configuration, two phase extraction with the complexity in the recieving storage tank seems desirable.
Suggest a heat exchanger in the pipeline to chill the incoming two phase material to all liquid, followed by a small pump to force the liquid into the storage tanks.
Only when the pressure drops to an unreasonable level would a compressor be desirable to force the remaining gas into the heat exchanger. A compressor to raise pressure in a chilled gas from 0.2 psi to 5 psi need not be that heavy.
Yeah, LEO propellant depots really want to use some sort of electrodynamic tether to offset drag losses (and to settle propellants). Propellant depots in deep space (like L-1 lagrange points), or in orbit around planets without magnetospheres will need different means for settling the propellants. For depots in orbit around large moons or planets, just a normal, non-electrodynamic tether should be sufficient to hold orientation the way that is desired. For deep space systems, an ion drive might be preferable for propellant settling.
Using some sort of slower pump (ie slower than the main engine pumps) to transfer propellant makes perfect sense. After all, so long as the transfer takes less time than the time between tanker deliveries, it should be fine. Taking 1 hr instead of 1 minute to transfer the same amount of propellant allows you to use a much smaller, lighter, simpler pump. Possibly electrically driven using solar power or something.
But I’d definitely try to avoid two-phase flow in the pump. Adding a cryocooler/heat exchanger upstream of the pump might work, but propellant settling would likely be better.
I haven’t finished the primer yet, but I noted that there was another couple of ‘fuel-transfer’ ideas on the Dunn Engineering site:
The self Pressurized rockets article.
(Interesting to note this seems to be a version of the VAPAK system used by T/Space)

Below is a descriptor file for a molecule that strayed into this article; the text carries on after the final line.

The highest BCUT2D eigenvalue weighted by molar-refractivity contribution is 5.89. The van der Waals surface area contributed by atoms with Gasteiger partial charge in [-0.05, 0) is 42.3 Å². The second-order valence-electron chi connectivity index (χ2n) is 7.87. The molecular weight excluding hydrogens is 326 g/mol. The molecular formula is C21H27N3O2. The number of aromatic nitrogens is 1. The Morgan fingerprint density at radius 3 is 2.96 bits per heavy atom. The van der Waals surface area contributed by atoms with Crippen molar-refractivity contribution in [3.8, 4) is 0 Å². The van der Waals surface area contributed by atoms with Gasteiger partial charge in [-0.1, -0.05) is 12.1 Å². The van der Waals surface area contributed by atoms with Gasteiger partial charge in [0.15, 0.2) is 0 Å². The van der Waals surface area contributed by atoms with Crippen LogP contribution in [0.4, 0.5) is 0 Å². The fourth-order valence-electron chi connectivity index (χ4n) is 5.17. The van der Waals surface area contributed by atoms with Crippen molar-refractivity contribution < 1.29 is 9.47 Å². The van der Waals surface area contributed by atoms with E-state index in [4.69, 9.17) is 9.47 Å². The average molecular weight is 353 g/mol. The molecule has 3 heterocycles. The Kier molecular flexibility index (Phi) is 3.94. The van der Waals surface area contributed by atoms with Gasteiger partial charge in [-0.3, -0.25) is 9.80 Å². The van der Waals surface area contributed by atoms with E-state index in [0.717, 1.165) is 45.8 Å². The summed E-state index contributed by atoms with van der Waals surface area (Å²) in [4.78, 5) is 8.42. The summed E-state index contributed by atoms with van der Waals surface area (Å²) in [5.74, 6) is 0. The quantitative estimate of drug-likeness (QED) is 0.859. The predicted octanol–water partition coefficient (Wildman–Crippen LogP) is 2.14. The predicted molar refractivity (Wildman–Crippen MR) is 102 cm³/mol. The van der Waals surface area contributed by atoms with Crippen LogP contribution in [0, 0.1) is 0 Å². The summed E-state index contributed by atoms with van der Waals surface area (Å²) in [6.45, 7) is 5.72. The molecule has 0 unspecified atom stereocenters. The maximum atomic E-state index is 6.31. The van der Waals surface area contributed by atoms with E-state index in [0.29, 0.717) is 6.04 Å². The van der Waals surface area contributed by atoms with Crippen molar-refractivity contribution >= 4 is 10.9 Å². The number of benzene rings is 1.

And the Space Transfer of Propellent .pdf:
And space storage of LH2/LOX:
As for ED tethers and such, the depot ‘might’ be a good use for the rotating tethers, or gravity stabilized ‘hypersonic’ tethers which would allow a bit more payload with the same launchers.
great post. I don’t mean to harp on this point, but could you suggest with a little detail a mission for which propellant transfer would have an obvious benefit over whole-tank transfer?
Your previous justification was flexibility… making it possible for more than one launcher to put up fuel for a mission. Do you see *any* short-term need for this flexibility?
Think of it this way. Suppose NASA decides to launch a deep-ocean submarine to explore Europa. They want to deliver 100,000 kg to Europa, so they’re going to need a lot of propellant in LEO. I have no idea what the numbers are, lets assume they need 400,000 kg. Consider the two options:
1) engineer a propellant transfer system, as you sketch in your post. Multiple companies bid on launching propellant, maybe two actually do it.
2) Assume a cluster of tanks, let companies bid on launching the whole cluster, each company picks a different sized tank to make up the cluster. Now just one company wins the bid.